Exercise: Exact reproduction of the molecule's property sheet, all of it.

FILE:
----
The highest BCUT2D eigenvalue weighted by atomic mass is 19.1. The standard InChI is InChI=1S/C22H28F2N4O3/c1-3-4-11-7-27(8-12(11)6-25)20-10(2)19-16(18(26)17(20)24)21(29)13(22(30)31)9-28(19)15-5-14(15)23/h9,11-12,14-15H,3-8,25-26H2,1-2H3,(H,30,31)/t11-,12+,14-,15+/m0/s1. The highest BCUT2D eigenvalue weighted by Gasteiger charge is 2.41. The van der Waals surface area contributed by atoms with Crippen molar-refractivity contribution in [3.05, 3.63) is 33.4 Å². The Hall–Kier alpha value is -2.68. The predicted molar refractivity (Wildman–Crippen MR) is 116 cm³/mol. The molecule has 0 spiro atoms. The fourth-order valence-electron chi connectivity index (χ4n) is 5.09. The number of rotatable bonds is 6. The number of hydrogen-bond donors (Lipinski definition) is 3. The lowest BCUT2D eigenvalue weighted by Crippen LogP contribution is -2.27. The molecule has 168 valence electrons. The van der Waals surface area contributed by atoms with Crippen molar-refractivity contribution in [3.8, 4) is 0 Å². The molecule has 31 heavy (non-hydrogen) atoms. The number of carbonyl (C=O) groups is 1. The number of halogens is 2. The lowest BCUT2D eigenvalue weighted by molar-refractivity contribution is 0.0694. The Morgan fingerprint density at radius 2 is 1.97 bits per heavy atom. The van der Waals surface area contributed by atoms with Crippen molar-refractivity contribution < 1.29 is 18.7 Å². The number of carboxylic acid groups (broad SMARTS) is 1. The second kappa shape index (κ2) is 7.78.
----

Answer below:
The highest BCUT2D eigenvalue weighted by atomic mass is 19.1. The standard InChI is InChI=1S/C22H28F2N4O3/c1-3-4-11-7-27(8-12(11)6-25)20-10(2)19-16(18(26)17(20)24)21(29)13(22(30)31)9-28(19)15-5-14(15)23/h9,11-12,14-15H,3-8,25-26H2,1-2H3,(H,30,31)/t11-,12+,14-,15+/m0/s1. The highest BCUT2D eigenvalue weighted by Gasteiger charge is 2.41. The van der Waals surface area contributed by atoms with Crippen molar-refractivity contribution in [3.05, 3.63) is 33.4 Å². The Hall–Kier alpha value is -2.68. The predicted molar refractivity (Wildman–Crippen MR) is 116 cm³/mol. The molecule has 0 spiro atoms. The fourth-order valence-electron chi connectivity index (χ4n) is 5.09. The number of rotatable bonds is 6. The number of hydrogen-bond donors (Lipinski definition) is 3. The lowest BCUT2D eigenvalue weighted by Crippen LogP contribution is -2.27. The molecule has 168 valence electrons. The van der Waals surface area contributed by atoms with Crippen molar-refractivity contribution in [3.8, 4) is 0 Å². The molecule has 31 heavy (non-hydrogen) atoms. The number of carbonyl (C=O) groups is 1. The number of halogens is 2. The lowest BCUT2D eigenvalue weighted by molar-refractivity contribution is 0.0694. The Morgan fingerprint density at radius 2 is 1.97 bits per heavy atom. The van der Waals surface area contributed by atoms with Crippen molar-refractivity contribution < 1.29 is 18.7 Å². The number of carboxylic acid groups (broad SMARTS) is 1. The second kappa shape index (κ2) is 7.78.